Anything you all would do differently if you could do it over?
Krystal: If I were to go back in time, I would like to build up a strong brand before we started expanding out to other domains. I think that building a stronger brand would better establish the operations of HS Mixers. But I also realize you can’t build a brand until you actually throw events, it’s sort of a chicken and egg thing.
Where do you turn for inspiration and for learning more about entrepreneurship?
Krystal: Watching TED Talks and going on Growth Hackers.com and reading about the success and challenges of different companies.
Ishan: Author John C. Maxwell, for leadership guidance – Author Liz Wiseman, for more leadership guidance – The Lean Startup, a must read for any aspiring entrepreneur – TEDTalks, new, innovative ideas are going up there all the time – and my friends, who are constantly spouting problems (opportunities!)
What 1 piece of advice do you have for other students thinking about starting their journey?
Krystal: Always take chances and keep exploring different ideas and hypothesis even if they are a little unconventional. There are many challenges and struggles to being an entrepreneur but learning and growing from those challenges is half the fun!
Ishan: Don’t be afraid to fail. In fact, you should fail–that’s how you improve. As Thomas Edison said when trying to find the right filament for a lightbulb, “I have not failed, I have simply found 1000 ways that don’t work”.
Any advice for others trying to balance college and entrepreneurship at the same time?
Ishan: Some might say in college one is too busy learning to do entrepreneurship, but really think about it. College is a safe space isolated from the world. In a sense, it’s an “incubator” for you to explore. You can use entrepreneurship wherever you go—prototyping your dinner ingredients to see how you can make the best meal, constantly asking folks about what they think about an event your putting up (feedback loops), building a network.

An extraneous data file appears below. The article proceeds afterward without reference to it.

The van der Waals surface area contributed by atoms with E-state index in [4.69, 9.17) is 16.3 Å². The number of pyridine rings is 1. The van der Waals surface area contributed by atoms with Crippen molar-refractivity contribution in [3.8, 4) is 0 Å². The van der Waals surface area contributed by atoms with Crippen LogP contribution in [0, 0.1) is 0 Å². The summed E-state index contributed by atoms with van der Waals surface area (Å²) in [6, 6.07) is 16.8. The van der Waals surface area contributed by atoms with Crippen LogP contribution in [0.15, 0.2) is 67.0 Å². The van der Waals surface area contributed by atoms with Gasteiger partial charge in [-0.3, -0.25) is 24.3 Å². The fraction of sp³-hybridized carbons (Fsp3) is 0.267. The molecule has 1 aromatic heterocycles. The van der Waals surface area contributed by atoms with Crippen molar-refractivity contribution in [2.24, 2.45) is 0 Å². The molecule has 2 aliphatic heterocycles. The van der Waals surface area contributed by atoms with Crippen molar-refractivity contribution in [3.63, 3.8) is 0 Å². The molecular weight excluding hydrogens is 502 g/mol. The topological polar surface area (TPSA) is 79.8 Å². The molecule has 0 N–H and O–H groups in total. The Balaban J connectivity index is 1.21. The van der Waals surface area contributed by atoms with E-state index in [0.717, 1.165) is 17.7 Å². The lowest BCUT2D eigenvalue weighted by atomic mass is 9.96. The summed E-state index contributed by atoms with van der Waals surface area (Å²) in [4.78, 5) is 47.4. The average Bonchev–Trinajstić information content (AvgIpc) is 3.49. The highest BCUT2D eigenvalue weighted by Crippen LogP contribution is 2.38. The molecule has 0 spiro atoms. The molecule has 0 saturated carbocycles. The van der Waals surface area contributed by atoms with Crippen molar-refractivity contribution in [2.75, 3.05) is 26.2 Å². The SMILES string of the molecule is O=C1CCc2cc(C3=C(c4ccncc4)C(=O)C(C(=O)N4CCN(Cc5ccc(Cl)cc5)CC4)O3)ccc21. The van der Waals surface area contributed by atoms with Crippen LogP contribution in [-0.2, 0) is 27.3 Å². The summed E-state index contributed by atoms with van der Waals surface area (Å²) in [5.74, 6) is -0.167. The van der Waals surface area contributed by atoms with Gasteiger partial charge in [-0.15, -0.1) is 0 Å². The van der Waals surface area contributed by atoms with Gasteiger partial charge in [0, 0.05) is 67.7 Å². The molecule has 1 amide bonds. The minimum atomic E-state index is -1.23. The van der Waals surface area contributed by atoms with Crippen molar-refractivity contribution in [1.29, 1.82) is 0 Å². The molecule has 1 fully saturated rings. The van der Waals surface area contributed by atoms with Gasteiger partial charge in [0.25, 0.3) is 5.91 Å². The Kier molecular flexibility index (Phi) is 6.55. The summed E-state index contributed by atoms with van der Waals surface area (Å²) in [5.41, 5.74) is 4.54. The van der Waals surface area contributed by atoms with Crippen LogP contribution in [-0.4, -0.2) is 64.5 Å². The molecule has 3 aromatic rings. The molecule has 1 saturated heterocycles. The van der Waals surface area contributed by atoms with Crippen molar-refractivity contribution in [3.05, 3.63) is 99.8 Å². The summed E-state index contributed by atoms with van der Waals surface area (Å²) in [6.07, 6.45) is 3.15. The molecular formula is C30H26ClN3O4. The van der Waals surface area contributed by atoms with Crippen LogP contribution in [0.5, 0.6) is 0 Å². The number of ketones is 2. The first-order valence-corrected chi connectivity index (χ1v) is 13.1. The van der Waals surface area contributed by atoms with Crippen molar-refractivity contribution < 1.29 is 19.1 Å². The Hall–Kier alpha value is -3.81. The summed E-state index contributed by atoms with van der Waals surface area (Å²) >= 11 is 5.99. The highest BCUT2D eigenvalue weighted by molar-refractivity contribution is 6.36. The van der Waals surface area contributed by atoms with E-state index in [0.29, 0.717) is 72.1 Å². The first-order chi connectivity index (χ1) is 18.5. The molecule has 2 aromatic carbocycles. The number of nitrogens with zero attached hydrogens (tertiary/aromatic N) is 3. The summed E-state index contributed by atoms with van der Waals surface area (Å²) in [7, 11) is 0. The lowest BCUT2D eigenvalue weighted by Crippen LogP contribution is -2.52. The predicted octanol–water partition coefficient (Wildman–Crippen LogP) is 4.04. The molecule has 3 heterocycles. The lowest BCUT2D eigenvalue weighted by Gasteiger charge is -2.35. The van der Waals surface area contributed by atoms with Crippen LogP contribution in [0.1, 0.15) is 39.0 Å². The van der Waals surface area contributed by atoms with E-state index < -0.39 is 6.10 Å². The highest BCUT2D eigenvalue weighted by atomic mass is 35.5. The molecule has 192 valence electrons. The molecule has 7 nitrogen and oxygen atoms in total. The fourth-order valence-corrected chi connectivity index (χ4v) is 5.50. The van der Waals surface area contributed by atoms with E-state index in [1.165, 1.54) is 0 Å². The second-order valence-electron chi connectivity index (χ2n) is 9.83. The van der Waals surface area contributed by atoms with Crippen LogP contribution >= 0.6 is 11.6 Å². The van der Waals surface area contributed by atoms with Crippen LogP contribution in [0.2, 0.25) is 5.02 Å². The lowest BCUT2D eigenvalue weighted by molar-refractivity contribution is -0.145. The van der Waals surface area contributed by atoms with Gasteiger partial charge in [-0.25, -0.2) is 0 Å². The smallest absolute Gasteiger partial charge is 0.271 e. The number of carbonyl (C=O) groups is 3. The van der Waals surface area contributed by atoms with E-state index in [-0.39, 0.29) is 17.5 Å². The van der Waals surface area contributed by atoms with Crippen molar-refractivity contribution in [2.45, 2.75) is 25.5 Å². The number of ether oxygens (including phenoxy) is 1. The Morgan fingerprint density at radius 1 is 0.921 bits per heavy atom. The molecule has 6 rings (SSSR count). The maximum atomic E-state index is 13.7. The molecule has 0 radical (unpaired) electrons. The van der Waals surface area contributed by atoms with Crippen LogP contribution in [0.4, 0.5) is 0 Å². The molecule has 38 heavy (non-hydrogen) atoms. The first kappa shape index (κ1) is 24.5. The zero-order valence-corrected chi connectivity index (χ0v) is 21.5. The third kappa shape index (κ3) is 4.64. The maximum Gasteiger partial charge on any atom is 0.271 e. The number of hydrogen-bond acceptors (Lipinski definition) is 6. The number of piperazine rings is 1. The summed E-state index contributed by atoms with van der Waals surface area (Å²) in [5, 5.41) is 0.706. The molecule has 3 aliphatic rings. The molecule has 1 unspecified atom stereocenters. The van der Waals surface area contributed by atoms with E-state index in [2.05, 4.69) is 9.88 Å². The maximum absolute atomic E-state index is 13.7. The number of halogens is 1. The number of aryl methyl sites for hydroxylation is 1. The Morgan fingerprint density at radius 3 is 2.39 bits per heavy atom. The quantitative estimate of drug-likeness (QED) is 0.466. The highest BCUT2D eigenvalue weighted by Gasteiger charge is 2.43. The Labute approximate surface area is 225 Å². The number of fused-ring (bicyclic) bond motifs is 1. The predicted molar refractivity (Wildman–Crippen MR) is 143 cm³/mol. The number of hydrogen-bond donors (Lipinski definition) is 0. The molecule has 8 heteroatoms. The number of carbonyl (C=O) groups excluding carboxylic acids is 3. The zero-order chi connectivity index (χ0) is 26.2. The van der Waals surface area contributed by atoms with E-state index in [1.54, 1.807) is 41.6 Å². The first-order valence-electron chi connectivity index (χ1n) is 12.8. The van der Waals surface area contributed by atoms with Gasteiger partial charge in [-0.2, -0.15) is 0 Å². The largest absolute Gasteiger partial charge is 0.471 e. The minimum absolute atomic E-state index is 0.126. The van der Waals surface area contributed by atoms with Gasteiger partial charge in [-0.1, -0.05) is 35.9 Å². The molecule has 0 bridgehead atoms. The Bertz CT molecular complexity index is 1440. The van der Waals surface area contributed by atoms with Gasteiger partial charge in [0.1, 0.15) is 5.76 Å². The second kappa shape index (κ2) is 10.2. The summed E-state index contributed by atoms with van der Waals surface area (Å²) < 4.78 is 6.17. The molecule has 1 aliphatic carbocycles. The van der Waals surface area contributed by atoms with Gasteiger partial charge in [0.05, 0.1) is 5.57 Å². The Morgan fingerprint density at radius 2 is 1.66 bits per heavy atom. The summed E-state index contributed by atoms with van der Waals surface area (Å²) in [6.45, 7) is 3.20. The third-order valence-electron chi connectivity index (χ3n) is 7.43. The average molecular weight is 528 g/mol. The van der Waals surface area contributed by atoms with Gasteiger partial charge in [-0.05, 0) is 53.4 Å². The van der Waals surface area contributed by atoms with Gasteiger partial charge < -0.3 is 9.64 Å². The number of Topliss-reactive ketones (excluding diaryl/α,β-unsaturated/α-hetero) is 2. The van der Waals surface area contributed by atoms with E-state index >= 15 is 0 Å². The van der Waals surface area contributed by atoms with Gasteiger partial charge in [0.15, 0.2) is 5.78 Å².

Krystal: Personally, I chose a college that invests heavily into entrepreneurship, and has resources to support ideas one may have. That basically speaks for itself, you will find the time if the college can find the time.
Can entrepreneurship be learned, or is it in your blood?
Krystal: Entrepreneurship can definitely be learned. If entrepreneurship could be that easy, everyone would do it. The path for an entrepreneur is hard. An successful entrepreneur spends countless hours with a wall covered with 20 million post-its and 15 million different ideas and hypothesis. Then build a product, gather resources, create an MVP (Minimum Viable Product), and test these ideas and hypothesis to see if they are actually viable. If not, then we pivot and go back to the wall and post- its to do it all over again until we have successfully created something we are proud of selling.
Ishan: I think entrepreneurship sprouts from that passion that let’s you grab the reigns of a problem and explore a solution. I think that passion is in your blood.
How can people who read this help you guys out?
Krystal: I would like to expand my connections with like minded individuals who would also like to learn more about how a business operates and how start-ups work. I would also like to get in touch with mentors who would like to help me on my journey to learning more about business and start ups.
Ishan: I mentioned earlier that one of the greatest gifts Catapult gave me was a team. I love talking with people, building my network, and connecting. I would love to speak with you, please feel free to drop me an email, message, or Facebook friend request.